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Wednesday, October 05, 2011

Challenger, Et Al

The headlines on the Challenger layoff report are pretty bad, but over half of the announced total is from army force reductions and the BofA 30K layoff. So it is unlikely to be a continuous trend. Not that cuts like these are positive for hiring and the unemployment rate!

ADP employment report
: ADP notes that its headline job add at 91K is not very consistent with a "stable employment rate", i.e. we are seeing signs that unemployment could go up. This report only covers private sector hiring and the trend for state and local, plus armed forces, is not that strong. Plus you have new entrants. A lot of people went back to school because of the recession and a wave will be building of graduates with loans seeking employment, so the picture for next year is not that hot. Job cuts occurred at large companies; job adds were concentrated at small companies.

The fiscal problems at the state and local level are intense. Look at CA alone. In the first two months of the fiscal year, the cash deficit (revenues - expenses) was 5.37 billion, compared to the previous year's cash deficit for the same two months of 3.93 billion. A tremendous amount of the problem exists at the local level (see Stateline.org article) and it can't be resolved easily. Mr. Push is shaking hands with Mr. Shove right before the wrestling match begins, and it promises to be an ugly bout.

Then consider a state like Illinois. Although its economy is in relatively better shape than CA's (CA state motto - "The New Michigan"), Illinois passed a very large tax increase to deal with its finances. And sure enough revenues have come up - note the very large increase in personal income taxes, which derives mostly from the very large increase in personal income tax rates. Still, the current fiscal year deficit is projected to be along the line of 8 billion dollars:
In all, the state will be $8.3 billion short on June 30 if nothing is done, according to the report. The majority of that money, roughly $5.5 billion, will come in the form of unpaid bills from companies that provide everything from meals for the elderly to toilet paper for prisoners. Another $1.2 billion is composed of Medicaid payments the state will push off until the next budget year, while the remaining $1.6 billion is owed to companies for tax returns and health insurance bills for state workers.
The third "recovery summer" in a row is not going to bail them out. They can't keep increasing taxes. Illinois' state unemployment rate was actually a tiny bit higher in August 2011 compared to August 2010, according to BLS - a sharp change from July's YoY pace, although the unemployment rate did not increase this summer - it's just that last year it rapidly improved. CA is at least notching improvements in its unemployment rate although its current rate of 11.9% is higher than Michigan's rate of 11%, which is not something of which to be proud.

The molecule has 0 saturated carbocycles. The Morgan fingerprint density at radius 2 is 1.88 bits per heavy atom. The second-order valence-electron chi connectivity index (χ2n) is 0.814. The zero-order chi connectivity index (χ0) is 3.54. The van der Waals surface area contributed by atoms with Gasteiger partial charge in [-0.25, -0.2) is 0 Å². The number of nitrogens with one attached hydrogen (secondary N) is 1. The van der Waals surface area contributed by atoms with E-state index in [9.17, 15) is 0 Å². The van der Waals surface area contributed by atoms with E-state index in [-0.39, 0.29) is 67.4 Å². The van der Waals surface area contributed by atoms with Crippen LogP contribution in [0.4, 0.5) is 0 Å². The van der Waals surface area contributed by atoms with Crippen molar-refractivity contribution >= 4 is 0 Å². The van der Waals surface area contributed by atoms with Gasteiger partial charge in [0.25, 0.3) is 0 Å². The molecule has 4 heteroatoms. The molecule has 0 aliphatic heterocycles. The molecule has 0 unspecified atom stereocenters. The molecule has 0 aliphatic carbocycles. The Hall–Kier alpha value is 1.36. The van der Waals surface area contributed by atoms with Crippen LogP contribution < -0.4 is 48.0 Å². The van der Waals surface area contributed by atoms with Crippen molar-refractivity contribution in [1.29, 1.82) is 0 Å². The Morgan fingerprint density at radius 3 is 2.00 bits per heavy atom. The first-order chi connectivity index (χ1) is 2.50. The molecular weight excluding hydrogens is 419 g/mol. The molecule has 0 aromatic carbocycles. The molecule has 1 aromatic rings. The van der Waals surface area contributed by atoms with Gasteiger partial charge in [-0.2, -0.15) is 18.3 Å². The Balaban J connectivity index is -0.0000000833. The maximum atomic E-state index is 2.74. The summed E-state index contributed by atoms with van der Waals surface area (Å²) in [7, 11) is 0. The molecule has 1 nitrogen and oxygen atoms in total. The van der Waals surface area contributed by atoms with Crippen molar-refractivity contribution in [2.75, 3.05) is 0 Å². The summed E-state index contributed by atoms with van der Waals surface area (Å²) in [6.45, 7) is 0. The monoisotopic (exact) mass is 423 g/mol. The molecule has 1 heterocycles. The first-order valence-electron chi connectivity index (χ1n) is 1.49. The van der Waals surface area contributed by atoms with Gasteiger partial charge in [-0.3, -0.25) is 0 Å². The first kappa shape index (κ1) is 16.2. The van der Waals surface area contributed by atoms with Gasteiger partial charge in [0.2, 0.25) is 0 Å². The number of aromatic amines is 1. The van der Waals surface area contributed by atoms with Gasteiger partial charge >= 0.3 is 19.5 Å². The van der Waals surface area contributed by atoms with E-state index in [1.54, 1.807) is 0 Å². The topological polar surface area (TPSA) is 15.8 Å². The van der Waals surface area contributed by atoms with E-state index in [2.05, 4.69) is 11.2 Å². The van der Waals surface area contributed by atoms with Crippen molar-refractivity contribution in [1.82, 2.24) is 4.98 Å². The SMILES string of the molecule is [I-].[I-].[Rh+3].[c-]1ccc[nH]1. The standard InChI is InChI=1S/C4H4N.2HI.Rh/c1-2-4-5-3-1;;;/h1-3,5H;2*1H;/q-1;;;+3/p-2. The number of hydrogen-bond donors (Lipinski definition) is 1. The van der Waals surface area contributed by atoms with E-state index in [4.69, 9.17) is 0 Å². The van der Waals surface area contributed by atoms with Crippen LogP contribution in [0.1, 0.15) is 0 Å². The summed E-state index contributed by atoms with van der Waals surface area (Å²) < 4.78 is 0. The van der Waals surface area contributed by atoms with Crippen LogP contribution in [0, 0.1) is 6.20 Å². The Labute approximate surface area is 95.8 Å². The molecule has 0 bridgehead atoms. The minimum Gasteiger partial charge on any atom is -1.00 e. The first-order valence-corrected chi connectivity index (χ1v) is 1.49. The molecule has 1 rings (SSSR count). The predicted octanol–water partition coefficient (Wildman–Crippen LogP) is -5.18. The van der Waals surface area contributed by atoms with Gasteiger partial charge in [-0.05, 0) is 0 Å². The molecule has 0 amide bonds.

The final solution for Illinois is going to have to involved cutting retirement benefits and probably services. More tax increases are unlikely to increase revenues much at this point. So once again, Mr. Push shakes hands with Mr. Shove.

Michigan's economy is growing after its long depression - it is increasing high-tech hires and unemployment continued to fall over the summer. So it is not all grim news.

Without a stronger pace of private job growth over the country, weaker states are going to have a very difficult time over the next year.

To properly understand the full impact, I recomment this Rockefeller Institute briefing on state and local taxes. On page four you will find a graph showing the real change in taxes over time. Note that sales tax (the early warning system) fell right through the recession floor between the second and third quarter of 2007, meaning a recession had started.

Although tax receipts have been rebounding, they still haven't gotten back to where they were in real terms in 2006 except for property taxes, which of course kept growing. But in a real sense, property taxes are now probably not keeping up with inflation (see page 5 in the review). With high inflation this year, the nominal growth being reported over the last few months doesn't look very good in real terms, and it is obvious that many of these states cannot keep raising tax rates. Sooner or later you create Camdens and Detroits if you keep doing that, and a nation of Camdens and Detroits would be a tragedy.

Still, the tighter tax picture, especially for localities, wouldn't be that much of a threat if it were not for demographics. It is really pension and retirement medical benefits costs that are destroying the the budgetary outlook in so many places. Despite any reasonable adjustments that can be made, there will be decades of high expenses and low current investment and hiring - that is inescapable.


Despite any reasonable adjustments that can be made, there will be decades of high expenses and low current investment and hiring - that is inescapable.

I'm not sure that's really possible. We do have one example of such a place: Detroit. But Detroit has continued to operate on Federal and state largesse due to its outsize voting population. That condition is coming to an end, as outmigration has reduced Detroit's population. The same thing will happen to any city or state that tries the same thing.

I can't quite see the endgame here, but I'm beginning to suspect it involves either cat food or a renewed interest in hippie communes. Or both.

Detroit will in-fill and gentrify a bit as the price of property falls.

The towering edifice of state and local obligations is truly terrifying.
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